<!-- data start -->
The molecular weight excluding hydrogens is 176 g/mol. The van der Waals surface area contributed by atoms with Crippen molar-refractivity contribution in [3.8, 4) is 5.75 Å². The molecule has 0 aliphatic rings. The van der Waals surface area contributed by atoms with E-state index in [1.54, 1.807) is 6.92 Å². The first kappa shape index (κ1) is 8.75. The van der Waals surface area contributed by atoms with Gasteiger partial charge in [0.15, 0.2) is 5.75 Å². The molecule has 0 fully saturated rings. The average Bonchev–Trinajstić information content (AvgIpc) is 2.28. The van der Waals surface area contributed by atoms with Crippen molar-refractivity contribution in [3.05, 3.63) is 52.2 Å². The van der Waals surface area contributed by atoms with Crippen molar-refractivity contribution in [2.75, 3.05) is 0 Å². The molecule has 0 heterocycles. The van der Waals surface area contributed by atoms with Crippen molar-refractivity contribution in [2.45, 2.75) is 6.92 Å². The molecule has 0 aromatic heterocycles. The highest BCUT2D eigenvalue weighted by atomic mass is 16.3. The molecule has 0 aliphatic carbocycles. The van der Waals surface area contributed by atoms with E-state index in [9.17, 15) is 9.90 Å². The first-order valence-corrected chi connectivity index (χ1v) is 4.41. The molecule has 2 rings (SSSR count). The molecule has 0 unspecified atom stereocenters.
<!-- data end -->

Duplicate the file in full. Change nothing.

The molecular weight excluding hydrogens is 176 g/mol. The van der Waals surface area contributed by atoms with Crippen molar-refractivity contribution in [3.8, 4) is 5.75 Å². The molecule has 0 aliphatic rings. The van der Waals surface area contributed by atoms with E-state index in [1.54, 1.807) is 6.92 Å². The first kappa shape index (κ1) is 8.75. The van der Waals surface area contributed by atoms with Gasteiger partial charge in [0.15, 0.2) is 5.75 Å². The molecule has 0 fully saturated rings. The average Bonchev–Trinajstić information content (AvgIpc) is 2.28. The van der Waals surface area contributed by atoms with Crippen molar-refractivity contribution in [3.05, 3.63) is 52.2 Å². The van der Waals surface area contributed by atoms with Crippen molar-refractivity contribution in [2.75, 3.05) is 0 Å². The molecule has 0 heterocycles. The van der Waals surface area contributed by atoms with Crippen molar-refractivity contribution in [2.45, 2.75) is 6.92 Å². The molecule has 0 aromatic heterocycles. The highest BCUT2D eigenvalue weighted by atomic mass is 16.3. The molecule has 0 aliphatic carbocycles. The van der Waals surface area contributed by atoms with E-state index in [9.17, 15) is 9.90 Å². The first-order valence-corrected chi connectivity index (χ1v) is 4.41. The molecule has 2 rings (SSSR count). The molecule has 0 unspecified atom stereocenters.